The book is divided into four sections. First we lay some crucial foundations about women in creation and in the new creation. Then we survey the rich Old Testament material concerning women…The third section examines the Gospels…The final section deals with both the practice and teaching of the early church and fully examines some of the more controversial (and misunderstood?) writings of Paul.

Smith structures her book according to our 21st Century questions about women – what’s their ‘role’ (not a Biblical term) in church and marriage? She does the opposite to the Tidballs; she deliberately does not consider passages in the light of each other so that each chapter can be read in isolation.

The book falls into two parts. The first looks at those texts that deal with the roles and relationships of women and men when Christians gather together for what we call ‘church.’ The second section of the book focuses on their relationship within marriage, and in God’s original design for creation. Each chapter is written as a discrete unit dealing with a particular text, and so can be read on its own or as part of the whole.

Hermeneutic

What’s their approach to interpreting the Bible? The Tidballs say it’s difficult and complicated. Smith says it’s straightforward and that any difficulty is due to sin and our cultural biases (i.e. feminism).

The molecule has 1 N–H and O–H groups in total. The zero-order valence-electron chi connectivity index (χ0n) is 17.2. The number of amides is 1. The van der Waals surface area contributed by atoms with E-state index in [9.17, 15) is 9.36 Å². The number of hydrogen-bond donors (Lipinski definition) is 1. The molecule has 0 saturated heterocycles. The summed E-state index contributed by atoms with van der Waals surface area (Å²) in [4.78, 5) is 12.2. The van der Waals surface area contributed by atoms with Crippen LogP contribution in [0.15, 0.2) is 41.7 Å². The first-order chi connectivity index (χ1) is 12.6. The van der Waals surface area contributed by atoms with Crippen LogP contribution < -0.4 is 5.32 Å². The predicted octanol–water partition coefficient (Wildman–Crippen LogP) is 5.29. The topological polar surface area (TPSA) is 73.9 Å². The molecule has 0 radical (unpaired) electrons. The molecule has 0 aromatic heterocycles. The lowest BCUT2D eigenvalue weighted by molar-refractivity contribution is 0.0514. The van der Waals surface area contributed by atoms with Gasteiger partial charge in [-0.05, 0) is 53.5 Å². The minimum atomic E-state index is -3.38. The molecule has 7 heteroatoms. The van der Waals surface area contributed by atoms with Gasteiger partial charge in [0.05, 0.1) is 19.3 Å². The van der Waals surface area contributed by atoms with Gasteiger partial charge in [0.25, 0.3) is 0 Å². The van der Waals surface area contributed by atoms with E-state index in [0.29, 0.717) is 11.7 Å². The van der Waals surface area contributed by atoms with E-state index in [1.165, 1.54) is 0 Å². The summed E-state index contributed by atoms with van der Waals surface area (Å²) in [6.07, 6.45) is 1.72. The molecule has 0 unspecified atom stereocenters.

This is what the Tidballs said about interpretation:

When we approach Scripture with integrity we find it speaks on the issue of women in ways which are diverse, complex and particular. Diversity demands we look to the range of the Bible’s teaching and do not merely select those passages which suit our particular viewpoint. Complexity demands we study the text carefully…Particularity means we must locate the text in its original cultural setting and the issues that were around then…before we consider how it applies to our very differenct cultural context and questions today.

And Smith:

The problem [of the difficulty we experience in understanding the Bible’s teachings on men and women] is not really with God or with his word. The problem is with us. The difficulties we have with those texts that deal with the responsibilities of men and women lie in us – not in the clarity or goodness of God’s word. We can expect God’s word to speak clearly. And it does.

Tone

The Tidballs are going for a more academic tone (though still very accessible), whereas Smith is writing for a popular audience. The Tidballs seem careful to explain their position with humility and graciousness towards those who understand the Bible differently.

Humility demands that we eschew calling one another names. Sadly a good deal of name-calling goes on in the church and some feel that labelling an opponent’s view as ‘feminist’ or ‘reactionary’ is sufficient not to consider thoughtfully what they are saying. This is part of a wide cultural trend which finds moral discussion difficult and thinks all questions are resolved by labelling those with whom we disagree. Such a trend…is deeply unworthy of the followers of Jesus Christ.